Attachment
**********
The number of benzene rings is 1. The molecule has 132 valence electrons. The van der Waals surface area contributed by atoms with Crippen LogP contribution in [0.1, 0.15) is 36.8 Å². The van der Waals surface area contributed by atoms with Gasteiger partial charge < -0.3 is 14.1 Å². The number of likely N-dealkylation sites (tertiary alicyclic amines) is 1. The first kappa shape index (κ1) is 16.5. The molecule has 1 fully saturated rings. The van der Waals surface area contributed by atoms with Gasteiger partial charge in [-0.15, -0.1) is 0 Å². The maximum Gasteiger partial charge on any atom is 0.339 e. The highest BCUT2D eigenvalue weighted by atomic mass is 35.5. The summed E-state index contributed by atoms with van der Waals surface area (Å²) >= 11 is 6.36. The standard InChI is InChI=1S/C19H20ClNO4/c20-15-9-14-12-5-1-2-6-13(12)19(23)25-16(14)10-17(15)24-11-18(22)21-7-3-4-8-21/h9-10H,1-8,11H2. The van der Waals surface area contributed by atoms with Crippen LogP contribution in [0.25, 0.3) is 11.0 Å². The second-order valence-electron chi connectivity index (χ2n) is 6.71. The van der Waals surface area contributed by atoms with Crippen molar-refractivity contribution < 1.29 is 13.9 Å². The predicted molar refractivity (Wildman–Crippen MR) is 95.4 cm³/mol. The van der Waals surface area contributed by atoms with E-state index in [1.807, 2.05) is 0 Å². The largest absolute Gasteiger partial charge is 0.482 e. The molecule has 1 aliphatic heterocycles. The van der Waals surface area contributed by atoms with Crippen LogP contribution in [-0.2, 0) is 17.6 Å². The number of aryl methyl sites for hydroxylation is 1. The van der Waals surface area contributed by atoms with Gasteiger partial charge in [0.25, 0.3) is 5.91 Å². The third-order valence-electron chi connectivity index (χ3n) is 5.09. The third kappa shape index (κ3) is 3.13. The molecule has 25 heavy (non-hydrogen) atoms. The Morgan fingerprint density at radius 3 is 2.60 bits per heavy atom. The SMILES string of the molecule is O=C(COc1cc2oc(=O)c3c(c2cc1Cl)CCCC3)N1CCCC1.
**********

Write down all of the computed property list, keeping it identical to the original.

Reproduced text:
The number of benzene rings is 1. The molecule has 132 valence electrons. The van der Waals surface area contributed by atoms with Crippen LogP contribution in [0.1, 0.15) is 36.8 Å². The van der Waals surface area contributed by atoms with Gasteiger partial charge < -0.3 is 14.1 Å². The number of likely N-dealkylation sites (tertiary alicyclic amines) is 1. The first kappa shape index (κ1) is 16.5. The molecule has 1 fully saturated rings. The van der Waals surface area contributed by atoms with Gasteiger partial charge in [-0.15, -0.1) is 0 Å². The maximum Gasteiger partial charge on any atom is 0.339 e. The highest BCUT2D eigenvalue weighted by atomic mass is 35.5. The summed E-state index contributed by atoms with van der Waals surface area (Å²) >= 11 is 6.36. The standard InChI is InChI=1S/C19H20ClNO4/c20-15-9-14-12-5-1-2-6-13(12)19(23)25-16(14)10-17(15)24-11-18(22)21-7-3-4-8-21/h9-10H,1-8,11H2. The van der Waals surface area contributed by atoms with Crippen LogP contribution in [0.25, 0.3) is 11.0 Å². The second-order valence-electron chi connectivity index (χ2n) is 6.71. The van der Waals surface area contributed by atoms with Crippen molar-refractivity contribution < 1.29 is 13.9 Å². The predicted molar refractivity (Wildman–Crippen MR) is 95.4 cm³/mol. The van der Waals surface area contributed by atoms with E-state index in [1.807, 2.05) is 0 Å². The largest absolute Gasteiger partial charge is 0.482 e. The molecule has 1 aliphatic heterocycles. The van der Waals surface area contributed by atoms with Crippen LogP contribution in [-0.2, 0) is 17.6 Å². The number of aryl methyl sites for hydroxylation is 1. The van der Waals surface area contributed by atoms with Gasteiger partial charge in [0.25, 0.3) is 5.91 Å². The third-order valence-electron chi connectivity index (χ3n) is 5.09. The third kappa shape index (κ3) is 3.13. The molecule has 25 heavy (non-hydrogen) atoms. The Morgan fingerprint density at radius 3 is 2.60 bits per heavy atom. The SMILES string of the molecule is O=C(COc1cc2oc(=O)c3c(c2cc1Cl)CCCC3)N1CCCC1.